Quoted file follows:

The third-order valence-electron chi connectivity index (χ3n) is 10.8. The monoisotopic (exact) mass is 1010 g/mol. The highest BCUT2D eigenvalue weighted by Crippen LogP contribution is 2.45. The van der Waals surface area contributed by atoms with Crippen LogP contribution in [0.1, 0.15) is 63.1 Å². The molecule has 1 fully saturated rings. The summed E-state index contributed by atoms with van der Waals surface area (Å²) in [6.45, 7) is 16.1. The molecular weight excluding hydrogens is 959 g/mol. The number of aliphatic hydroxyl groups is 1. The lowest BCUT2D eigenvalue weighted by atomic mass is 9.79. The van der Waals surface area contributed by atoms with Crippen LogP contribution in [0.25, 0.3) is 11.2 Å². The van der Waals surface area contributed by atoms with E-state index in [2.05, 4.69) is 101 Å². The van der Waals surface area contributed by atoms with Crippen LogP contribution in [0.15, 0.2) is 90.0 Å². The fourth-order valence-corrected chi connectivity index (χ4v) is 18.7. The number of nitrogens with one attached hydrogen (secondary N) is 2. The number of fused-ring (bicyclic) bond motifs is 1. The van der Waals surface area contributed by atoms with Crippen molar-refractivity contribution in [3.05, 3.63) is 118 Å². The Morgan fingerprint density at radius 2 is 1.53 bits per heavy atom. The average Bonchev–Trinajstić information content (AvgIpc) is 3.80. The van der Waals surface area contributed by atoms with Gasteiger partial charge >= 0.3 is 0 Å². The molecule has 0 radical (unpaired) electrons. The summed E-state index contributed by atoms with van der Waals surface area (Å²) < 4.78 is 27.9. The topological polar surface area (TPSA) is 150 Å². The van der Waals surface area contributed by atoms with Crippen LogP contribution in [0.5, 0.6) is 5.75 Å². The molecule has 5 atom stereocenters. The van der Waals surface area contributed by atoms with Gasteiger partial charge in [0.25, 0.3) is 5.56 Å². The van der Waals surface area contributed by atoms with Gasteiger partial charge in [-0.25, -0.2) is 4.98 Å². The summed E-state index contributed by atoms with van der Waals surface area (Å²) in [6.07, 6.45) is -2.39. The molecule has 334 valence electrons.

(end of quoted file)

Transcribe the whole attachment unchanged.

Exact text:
The third-order valence-electron chi connectivity index (χ3n) is 10.8. The monoisotopic (exact) mass is 1010 g/mol. The highest BCUT2D eigenvalue weighted by Crippen LogP contribution is 2.45. The van der Waals surface area contributed by atoms with Crippen LogP contribution in [0.1, 0.15) is 63.1 Å². The molecule has 1 fully saturated rings. The summed E-state index contributed by atoms with van der Waals surface area (Å²) in [6.45, 7) is 16.1. The molecular weight excluding hydrogens is 959 g/mol. The number of aliphatic hydroxyl groups is 1. The lowest BCUT2D eigenvalue weighted by atomic mass is 9.79. The van der Waals surface area contributed by atoms with Crippen LogP contribution in [0.25, 0.3) is 11.2 Å². The van der Waals surface area contributed by atoms with E-state index in [2.05, 4.69) is 101 Å². The van der Waals surface area contributed by atoms with Crippen LogP contribution in [0.15, 0.2) is 90.0 Å². The fourth-order valence-corrected chi connectivity index (χ4v) is 18.7. The number of nitrogens with one attached hydrogen (secondary N) is 2. The number of fused-ring (bicyclic) bond motifs is 1. The van der Waals surface area contributed by atoms with Crippen molar-refractivity contribution in [3.05, 3.63) is 118 Å². The Morgan fingerprint density at radius 2 is 1.53 bits per heavy atom. The average Bonchev–Trinajstić information content (AvgIpc) is 3.80. The van der Waals surface area contributed by atoms with Gasteiger partial charge >= 0.3 is 0 Å². The molecule has 0 radical (unpaired) electrons. The summed E-state index contributed by atoms with van der Waals surface area (Å²) < 4.78 is 27.9. The topological polar surface area (TPSA) is 150 Å². The van der Waals surface area contributed by atoms with Crippen LogP contribution in [0.5, 0.6) is 5.75 Å². The molecule has 5 atom stereocenters. The van der Waals surface area contributed by atoms with Gasteiger partial charge in [0.25, 0.3) is 5.56 Å². The van der Waals surface area contributed by atoms with Gasteiger partial charge in [-0.25, -0.2) is 4.98 Å². The summed E-state index contributed by atoms with van der Waals surface area (Å²) in [6.07, 6.45) is -2.39. The molecule has 334 valence electrons.